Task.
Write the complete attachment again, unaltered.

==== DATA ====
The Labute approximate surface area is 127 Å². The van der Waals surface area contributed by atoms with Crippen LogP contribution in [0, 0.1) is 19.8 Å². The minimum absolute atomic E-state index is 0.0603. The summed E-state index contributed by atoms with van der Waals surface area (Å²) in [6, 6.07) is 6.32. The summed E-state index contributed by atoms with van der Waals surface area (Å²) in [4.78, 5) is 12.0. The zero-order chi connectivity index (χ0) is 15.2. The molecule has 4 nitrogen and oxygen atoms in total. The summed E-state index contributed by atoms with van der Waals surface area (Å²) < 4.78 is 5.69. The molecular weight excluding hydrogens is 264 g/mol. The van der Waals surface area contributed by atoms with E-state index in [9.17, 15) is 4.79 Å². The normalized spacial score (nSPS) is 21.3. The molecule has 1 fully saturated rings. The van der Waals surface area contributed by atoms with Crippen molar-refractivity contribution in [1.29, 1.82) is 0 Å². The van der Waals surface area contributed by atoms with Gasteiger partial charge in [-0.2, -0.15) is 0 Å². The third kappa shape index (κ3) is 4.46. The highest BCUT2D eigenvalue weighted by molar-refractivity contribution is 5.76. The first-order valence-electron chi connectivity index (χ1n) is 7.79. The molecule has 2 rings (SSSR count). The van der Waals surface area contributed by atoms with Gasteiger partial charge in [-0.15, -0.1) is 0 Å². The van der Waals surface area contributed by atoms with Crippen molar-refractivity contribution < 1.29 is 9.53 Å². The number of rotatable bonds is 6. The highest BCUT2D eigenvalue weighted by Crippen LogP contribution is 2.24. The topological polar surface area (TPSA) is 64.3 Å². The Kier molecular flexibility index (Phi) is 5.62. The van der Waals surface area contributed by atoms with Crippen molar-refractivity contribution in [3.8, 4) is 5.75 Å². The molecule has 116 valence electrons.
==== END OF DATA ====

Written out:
The Labute approximate surface area is 127 Å². The van der Waals surface area contributed by atoms with Crippen LogP contribution in [0, 0.1) is 19.8 Å². The minimum absolute atomic E-state index is 0.0603. The summed E-state index contributed by atoms with van der Waals surface area (Å²) in [6, 6.07) is 6.32. The summed E-state index contributed by atoms with van der Waals surface area (Å²) in [4.78, 5) is 12.0. The zero-order chi connectivity index (χ0) is 15.2. The molecule has 4 nitrogen and oxygen atoms in total. The summed E-state index contributed by atoms with van der Waals surface area (Å²) < 4.78 is 5.69. The molecular weight excluding hydrogens is 264 g/mol. The van der Waals surface area contributed by atoms with E-state index in [9.17, 15) is 4.79 Å². The normalized spacial score (nSPS) is 21.3. The molecule has 1 fully saturated rings. The van der Waals surface area contributed by atoms with Crippen molar-refractivity contribution in [1.29, 1.82) is 0 Å². The van der Waals surface area contributed by atoms with Gasteiger partial charge in [-0.2, -0.15) is 0 Å². The third kappa shape index (κ3) is 4.46. The highest BCUT2D eigenvalue weighted by molar-refractivity contribution is 5.76. The first-order valence-electron chi connectivity index (χ1n) is 7.79. The molecule has 2 rings (SSSR count). The van der Waals surface area contributed by atoms with Gasteiger partial charge in [-0.15, -0.1) is 0 Å². The van der Waals surface area contributed by atoms with Crippen molar-refractivity contribution < 1.29 is 9.53 Å². The number of rotatable bonds is 6. The highest BCUT2D eigenvalue weighted by Crippen LogP contribution is 2.24. The topological polar surface area (TPSA) is 64.3 Å². The Kier molecular flexibility index (Phi) is 5.62. The van der Waals surface area contributed by atoms with Crippen molar-refractivity contribution in [3.8, 4) is 5.75 Å². The molecule has 116 valence electrons.